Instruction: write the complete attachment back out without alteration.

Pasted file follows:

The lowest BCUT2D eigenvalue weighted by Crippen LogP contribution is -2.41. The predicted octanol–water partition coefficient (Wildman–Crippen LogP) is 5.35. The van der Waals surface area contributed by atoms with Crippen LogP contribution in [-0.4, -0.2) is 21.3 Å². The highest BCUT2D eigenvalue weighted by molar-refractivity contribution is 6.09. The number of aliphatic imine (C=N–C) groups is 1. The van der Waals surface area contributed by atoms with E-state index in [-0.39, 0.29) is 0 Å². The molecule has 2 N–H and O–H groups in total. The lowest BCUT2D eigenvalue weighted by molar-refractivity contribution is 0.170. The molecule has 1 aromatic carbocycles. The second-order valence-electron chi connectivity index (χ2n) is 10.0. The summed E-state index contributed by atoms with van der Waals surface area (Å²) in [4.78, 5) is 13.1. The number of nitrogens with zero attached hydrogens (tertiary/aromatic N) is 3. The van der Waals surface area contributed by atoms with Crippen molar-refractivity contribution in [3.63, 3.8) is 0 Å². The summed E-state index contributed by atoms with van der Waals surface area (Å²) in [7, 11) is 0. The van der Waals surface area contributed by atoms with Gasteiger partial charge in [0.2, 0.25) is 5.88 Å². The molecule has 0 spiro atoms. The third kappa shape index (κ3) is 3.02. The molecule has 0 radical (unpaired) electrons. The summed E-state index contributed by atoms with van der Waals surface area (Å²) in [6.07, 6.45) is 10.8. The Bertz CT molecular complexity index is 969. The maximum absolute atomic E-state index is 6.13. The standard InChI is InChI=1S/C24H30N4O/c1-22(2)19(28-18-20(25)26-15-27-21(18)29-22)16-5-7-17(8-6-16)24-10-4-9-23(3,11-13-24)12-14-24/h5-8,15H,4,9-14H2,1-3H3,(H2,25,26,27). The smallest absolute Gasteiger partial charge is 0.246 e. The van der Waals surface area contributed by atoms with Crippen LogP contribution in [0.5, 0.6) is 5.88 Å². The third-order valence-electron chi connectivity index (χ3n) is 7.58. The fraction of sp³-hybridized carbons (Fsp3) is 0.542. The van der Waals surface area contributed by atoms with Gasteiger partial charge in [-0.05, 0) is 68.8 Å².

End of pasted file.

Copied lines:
The lowest BCUT2D eigenvalue weighted by Crippen LogP contribution is -2.41. The predicted octanol–water partition coefficient (Wildman–Crippen LogP) is 5.35. The van der Waals surface area contributed by atoms with Crippen LogP contribution in [-0.4, -0.2) is 21.3 Å². The highest BCUT2D eigenvalue weighted by molar-refractivity contribution is 6.09. The number of aliphatic imine (C=N–C) groups is 1. The van der Waals surface area contributed by atoms with E-state index in [-0.39, 0.29) is 0 Å². The molecule has 2 N–H and O–H groups in total. The lowest BCUT2D eigenvalue weighted by molar-refractivity contribution is 0.170. The molecule has 1 aromatic carbocycles. The second-order valence-electron chi connectivity index (χ2n) is 10.0. The summed E-state index contributed by atoms with van der Waals surface area (Å²) in [4.78, 5) is 13.1. The number of nitrogens with zero attached hydrogens (tertiary/aromatic N) is 3. The van der Waals surface area contributed by atoms with Crippen molar-refractivity contribution in [3.63, 3.8) is 0 Å². The summed E-state index contributed by atoms with van der Waals surface area (Å²) in [7, 11) is 0. The van der Waals surface area contributed by atoms with Gasteiger partial charge in [0.2, 0.25) is 5.88 Å². The molecule has 0 spiro atoms. The third kappa shape index (κ3) is 3.02. The molecule has 0 radical (unpaired) electrons. The summed E-state index contributed by atoms with van der Waals surface area (Å²) in [6.07, 6.45) is 10.8. The Bertz CT molecular complexity index is 969. The maximum absolute atomic E-state index is 6.13. The standard InChI is InChI=1S/C24H30N4O/c1-22(2)19(28-18-20(25)26-15-27-21(18)29-22)16-5-7-17(8-6-16)24-10-4-9-23(3,11-13-24)12-14-24/h5-8,15H,4,9-14H2,1-3H3,(H2,25,26,27). The smallest absolute Gasteiger partial charge is 0.246 e. The van der Waals surface area contributed by atoms with Crippen LogP contribution in [0.5, 0.6) is 5.88 Å². The third-order valence-electron chi connectivity index (χ3n) is 7.58. The fraction of sp³-hybridized carbons (Fsp3) is 0.542. The van der Waals surface area contributed by atoms with Gasteiger partial charge in [-0.05, 0) is 68.8 Å².